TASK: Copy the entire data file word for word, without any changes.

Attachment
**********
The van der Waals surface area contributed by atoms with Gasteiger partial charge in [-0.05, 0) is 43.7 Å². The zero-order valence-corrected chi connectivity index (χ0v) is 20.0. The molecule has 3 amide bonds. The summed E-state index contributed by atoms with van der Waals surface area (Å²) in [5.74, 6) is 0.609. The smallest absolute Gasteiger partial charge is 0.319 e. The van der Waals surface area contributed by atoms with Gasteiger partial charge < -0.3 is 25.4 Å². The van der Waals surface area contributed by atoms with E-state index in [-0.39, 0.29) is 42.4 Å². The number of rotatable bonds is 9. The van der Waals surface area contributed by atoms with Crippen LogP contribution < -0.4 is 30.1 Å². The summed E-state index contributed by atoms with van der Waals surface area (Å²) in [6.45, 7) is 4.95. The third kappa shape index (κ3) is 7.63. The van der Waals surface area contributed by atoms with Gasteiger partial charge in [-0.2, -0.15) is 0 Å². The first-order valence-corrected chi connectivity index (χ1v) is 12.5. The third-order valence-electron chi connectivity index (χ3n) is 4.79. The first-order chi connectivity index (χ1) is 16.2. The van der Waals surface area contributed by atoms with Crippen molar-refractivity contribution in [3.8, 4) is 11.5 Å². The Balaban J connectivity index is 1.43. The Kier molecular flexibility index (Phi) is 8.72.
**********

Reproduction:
The van der Waals surface area contributed by atoms with Gasteiger partial charge in [-0.05, 0) is 43.7 Å². The zero-order valence-corrected chi connectivity index (χ0v) is 20.0. The molecule has 3 amide bonds. The summed E-state index contributed by atoms with van der Waals surface area (Å²) in [5.74, 6) is 0.609. The smallest absolute Gasteiger partial charge is 0.319 e. The van der Waals surface area contributed by atoms with Gasteiger partial charge < -0.3 is 25.4 Å². The van der Waals surface area contributed by atoms with E-state index in [-0.39, 0.29) is 42.4 Å². The number of rotatable bonds is 9. The van der Waals surface area contributed by atoms with Crippen LogP contribution < -0.4 is 30.1 Å². The summed E-state index contributed by atoms with van der Waals surface area (Å²) in [6.45, 7) is 4.95. The third kappa shape index (κ3) is 7.63. The van der Waals surface area contributed by atoms with Gasteiger partial charge in [-0.2, -0.15) is 0 Å². The first-order valence-corrected chi connectivity index (χ1v) is 12.5. The third-order valence-electron chi connectivity index (χ3n) is 4.79. The first-order chi connectivity index (χ1) is 16.2. The van der Waals surface area contributed by atoms with Crippen molar-refractivity contribution in [3.8, 4) is 11.5 Å². The Balaban J connectivity index is 1.43. The Kier molecular flexibility index (Phi) is 8.72.